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Course Schedule for RELIGIOUS STUDIES - Spring 2018
Course ID Title Credits Type Instructor(s) Days:Times Location Permission
Dist Qtr
5207 RELG-101-01 Intro to Religious Studies 1.00 LEC Fifield, Justin TR: 10:50AM-12:05PM TBA  
  Enrollment limited to 25
  This course introduces students to the academic study of religion by focusing on those major themes that connect religious experiences from around the world. We will explore the complex ways in which issues in religion relate to topics such as spiritual beings, birth, death, ritual, the afterlife, ethics, and the good-life. Through a range of classical, modern, and ethnographic sources, students will gain an understanding of the ways in which scholars have sought to understand the social, political, economic, and cultural contexts in which various religious traditions are embedded.
5199 RELG-151-01 Religions of Asia 1.00 LEC Fifield, Justin MWF: 10:00AM-10:50AM TBA GLB2  
  Enrollment limited to 30
  An introduction to the major religions of Asia: Hinduism, Buddhism, Daoism, and Confucianism, with special emphasis on how each of these modes of thought gives rise to a special vision of man in the universe, a complex of myth and practice, and a pattern of ethical behavior. (May be counted toward international studies/Asian studies.)
5257 RELG-210-01 Magic in Ancient Rome 1.00 LEC Ramgopal, Sailakshmi MW: 1:15PM-2:30PM TBA GLB2  
  Enrollment limited to 25
  Love potions, prayers, and curses-magic suffused daily life in ancient Rome, forming a vital aspect of how the Romans attempted to exercise agency in their lives. In this course, we will examine amulets, magical papyri, and textual records for supernatural beings like werewolves to assess how the Romans conceptualized magic-particularly in contradistinction to religious, scientific, and philosophical thought-and the physical spaces in which they used it. Along the way, we will ask what evidence for Roman magical practice reveals about gender, class, and foreigners in antiquity. By the end of the semester, students will be able to raise the dead, curse their enemies, and call upon Hecate to do their bidding.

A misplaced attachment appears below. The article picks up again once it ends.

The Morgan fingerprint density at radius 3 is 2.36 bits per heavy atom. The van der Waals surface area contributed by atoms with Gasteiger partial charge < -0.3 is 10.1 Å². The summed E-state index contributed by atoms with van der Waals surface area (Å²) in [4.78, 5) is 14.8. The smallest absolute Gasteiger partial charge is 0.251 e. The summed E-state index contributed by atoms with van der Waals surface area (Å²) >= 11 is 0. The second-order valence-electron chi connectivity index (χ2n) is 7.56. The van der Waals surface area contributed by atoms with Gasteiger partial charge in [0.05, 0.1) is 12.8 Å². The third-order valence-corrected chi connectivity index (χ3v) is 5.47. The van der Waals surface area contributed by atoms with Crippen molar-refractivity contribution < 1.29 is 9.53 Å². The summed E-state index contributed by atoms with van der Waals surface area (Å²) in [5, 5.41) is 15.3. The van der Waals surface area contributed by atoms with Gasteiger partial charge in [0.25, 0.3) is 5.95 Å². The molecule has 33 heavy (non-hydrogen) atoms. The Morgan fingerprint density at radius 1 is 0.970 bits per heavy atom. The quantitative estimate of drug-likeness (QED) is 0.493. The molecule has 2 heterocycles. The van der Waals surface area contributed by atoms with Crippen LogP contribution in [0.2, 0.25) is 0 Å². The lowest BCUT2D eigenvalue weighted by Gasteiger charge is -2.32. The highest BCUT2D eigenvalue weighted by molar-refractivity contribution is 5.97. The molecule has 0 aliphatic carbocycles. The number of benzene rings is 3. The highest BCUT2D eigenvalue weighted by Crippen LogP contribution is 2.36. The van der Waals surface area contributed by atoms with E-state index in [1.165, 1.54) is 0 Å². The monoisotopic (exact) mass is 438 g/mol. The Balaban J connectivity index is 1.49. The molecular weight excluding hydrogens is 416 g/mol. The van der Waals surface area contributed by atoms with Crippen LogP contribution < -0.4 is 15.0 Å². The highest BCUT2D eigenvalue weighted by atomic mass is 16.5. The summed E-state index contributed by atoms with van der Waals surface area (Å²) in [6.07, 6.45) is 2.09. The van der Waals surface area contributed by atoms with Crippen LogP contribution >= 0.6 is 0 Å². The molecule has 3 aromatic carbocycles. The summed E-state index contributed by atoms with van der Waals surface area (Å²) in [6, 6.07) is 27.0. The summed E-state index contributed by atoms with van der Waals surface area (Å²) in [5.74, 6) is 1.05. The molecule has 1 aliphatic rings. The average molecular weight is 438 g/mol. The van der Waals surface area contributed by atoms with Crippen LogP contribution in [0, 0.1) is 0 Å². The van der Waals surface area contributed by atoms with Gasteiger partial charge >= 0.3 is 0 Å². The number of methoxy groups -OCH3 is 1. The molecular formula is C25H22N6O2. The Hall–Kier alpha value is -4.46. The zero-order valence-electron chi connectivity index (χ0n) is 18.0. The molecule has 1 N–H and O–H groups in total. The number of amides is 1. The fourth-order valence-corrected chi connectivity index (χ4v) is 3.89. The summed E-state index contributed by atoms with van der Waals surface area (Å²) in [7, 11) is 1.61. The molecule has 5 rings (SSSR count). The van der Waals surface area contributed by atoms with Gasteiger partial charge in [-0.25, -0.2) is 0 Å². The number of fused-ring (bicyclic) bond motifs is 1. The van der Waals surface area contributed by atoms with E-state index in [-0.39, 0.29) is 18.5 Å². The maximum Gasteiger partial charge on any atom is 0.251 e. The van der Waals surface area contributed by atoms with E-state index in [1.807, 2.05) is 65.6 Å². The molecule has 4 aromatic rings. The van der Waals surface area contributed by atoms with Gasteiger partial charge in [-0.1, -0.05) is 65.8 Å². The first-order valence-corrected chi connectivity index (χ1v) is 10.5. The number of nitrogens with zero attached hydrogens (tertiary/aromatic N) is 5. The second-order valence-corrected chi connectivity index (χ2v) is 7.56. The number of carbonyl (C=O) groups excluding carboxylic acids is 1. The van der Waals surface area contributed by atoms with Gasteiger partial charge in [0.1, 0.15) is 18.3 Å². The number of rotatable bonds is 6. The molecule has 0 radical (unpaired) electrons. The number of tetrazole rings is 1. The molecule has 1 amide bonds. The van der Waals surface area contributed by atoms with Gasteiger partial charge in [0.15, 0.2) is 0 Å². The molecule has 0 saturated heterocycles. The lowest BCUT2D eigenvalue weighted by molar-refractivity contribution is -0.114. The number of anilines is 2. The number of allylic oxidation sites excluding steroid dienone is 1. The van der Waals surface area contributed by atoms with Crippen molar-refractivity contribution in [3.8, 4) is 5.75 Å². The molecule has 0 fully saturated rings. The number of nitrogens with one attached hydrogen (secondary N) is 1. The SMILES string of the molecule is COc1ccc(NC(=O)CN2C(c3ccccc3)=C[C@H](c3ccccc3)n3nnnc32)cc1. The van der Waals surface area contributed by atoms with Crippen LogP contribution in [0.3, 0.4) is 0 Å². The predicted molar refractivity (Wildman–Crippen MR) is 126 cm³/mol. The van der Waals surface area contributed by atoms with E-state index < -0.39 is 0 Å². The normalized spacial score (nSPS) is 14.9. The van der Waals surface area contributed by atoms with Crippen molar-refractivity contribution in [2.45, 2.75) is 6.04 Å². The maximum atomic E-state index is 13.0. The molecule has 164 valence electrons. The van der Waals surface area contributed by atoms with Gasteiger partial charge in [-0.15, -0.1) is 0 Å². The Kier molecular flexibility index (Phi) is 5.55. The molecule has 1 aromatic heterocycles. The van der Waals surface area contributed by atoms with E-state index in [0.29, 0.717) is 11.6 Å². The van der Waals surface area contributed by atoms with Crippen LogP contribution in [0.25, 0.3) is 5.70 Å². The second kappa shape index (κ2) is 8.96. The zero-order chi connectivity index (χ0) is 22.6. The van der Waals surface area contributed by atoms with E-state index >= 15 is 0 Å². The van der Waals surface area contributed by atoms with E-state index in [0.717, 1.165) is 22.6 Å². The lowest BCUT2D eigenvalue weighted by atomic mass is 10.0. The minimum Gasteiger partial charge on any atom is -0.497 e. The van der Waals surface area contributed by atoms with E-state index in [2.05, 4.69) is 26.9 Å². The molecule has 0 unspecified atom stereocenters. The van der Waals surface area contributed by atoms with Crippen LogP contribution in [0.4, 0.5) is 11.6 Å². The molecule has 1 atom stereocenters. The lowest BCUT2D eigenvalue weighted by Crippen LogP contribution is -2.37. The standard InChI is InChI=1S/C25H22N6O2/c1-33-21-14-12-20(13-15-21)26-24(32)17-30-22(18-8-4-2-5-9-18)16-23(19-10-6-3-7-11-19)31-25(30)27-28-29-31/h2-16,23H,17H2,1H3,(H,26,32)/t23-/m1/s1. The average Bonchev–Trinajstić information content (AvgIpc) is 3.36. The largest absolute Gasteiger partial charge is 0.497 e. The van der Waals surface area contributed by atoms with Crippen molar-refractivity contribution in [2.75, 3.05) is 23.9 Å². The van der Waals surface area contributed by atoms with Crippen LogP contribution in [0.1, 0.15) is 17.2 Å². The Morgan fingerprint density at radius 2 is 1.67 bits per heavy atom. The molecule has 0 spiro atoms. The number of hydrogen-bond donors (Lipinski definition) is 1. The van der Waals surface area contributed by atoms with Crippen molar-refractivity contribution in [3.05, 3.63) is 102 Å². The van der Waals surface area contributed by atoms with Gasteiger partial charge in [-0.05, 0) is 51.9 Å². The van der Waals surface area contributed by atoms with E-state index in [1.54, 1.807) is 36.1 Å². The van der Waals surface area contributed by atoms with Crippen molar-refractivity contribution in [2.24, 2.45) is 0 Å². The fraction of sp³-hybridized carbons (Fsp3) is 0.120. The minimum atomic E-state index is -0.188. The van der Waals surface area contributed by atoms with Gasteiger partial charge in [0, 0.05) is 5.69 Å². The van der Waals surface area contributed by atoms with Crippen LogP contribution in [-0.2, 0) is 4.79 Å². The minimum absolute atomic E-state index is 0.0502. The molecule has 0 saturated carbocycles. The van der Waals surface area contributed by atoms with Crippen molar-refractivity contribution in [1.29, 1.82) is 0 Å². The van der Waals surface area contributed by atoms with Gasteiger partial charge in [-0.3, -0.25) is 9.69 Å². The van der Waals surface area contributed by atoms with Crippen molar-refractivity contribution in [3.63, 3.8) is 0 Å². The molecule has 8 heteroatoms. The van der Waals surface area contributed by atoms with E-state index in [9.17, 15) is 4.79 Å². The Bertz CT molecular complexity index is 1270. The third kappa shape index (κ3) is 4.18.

4784 RELG-212-01 New Testament 1.00 LEC Hornung, Gabriel MW: 1:15PM-2:30PM TBA HUM  
  Enrollment limited to 40
  An examination of the New Testament in the context of the first century C.E. to study the formation and themes of these early Christian writings. The course will stress the analysis of texts and discussion of their possible interpretations. How did the earliest writings about Jesus present him? Who was Paul? Is it more accurate to call him the founder of Christianity instead of Jesus? How do we understand Gospels that are not in the New Testament? We will attend to these and other social, political, and historical issues for studying the New Testament and Early Christianity.
4962 RELG-213-01 The David Story 1.00 LEC Hornung, Gabriel TR: 10:50AM-12:05PM TBA  
  Enrollment limited to 25
  Although David is often lauded as ancient Israel’s greatest king, his character is one of deep flaws. By exploring the many and often conflicting depictions of the founder of the ancient Israelite monarch, this course will probe this most important moment in biblical history: What are the theological implications of David’s divine election? How do the king’s painful missteps ricochet forward and influence later events? By focusing mainly on the Old Testament story, we will examine the historical institution David initiated and the religious problems it engendered.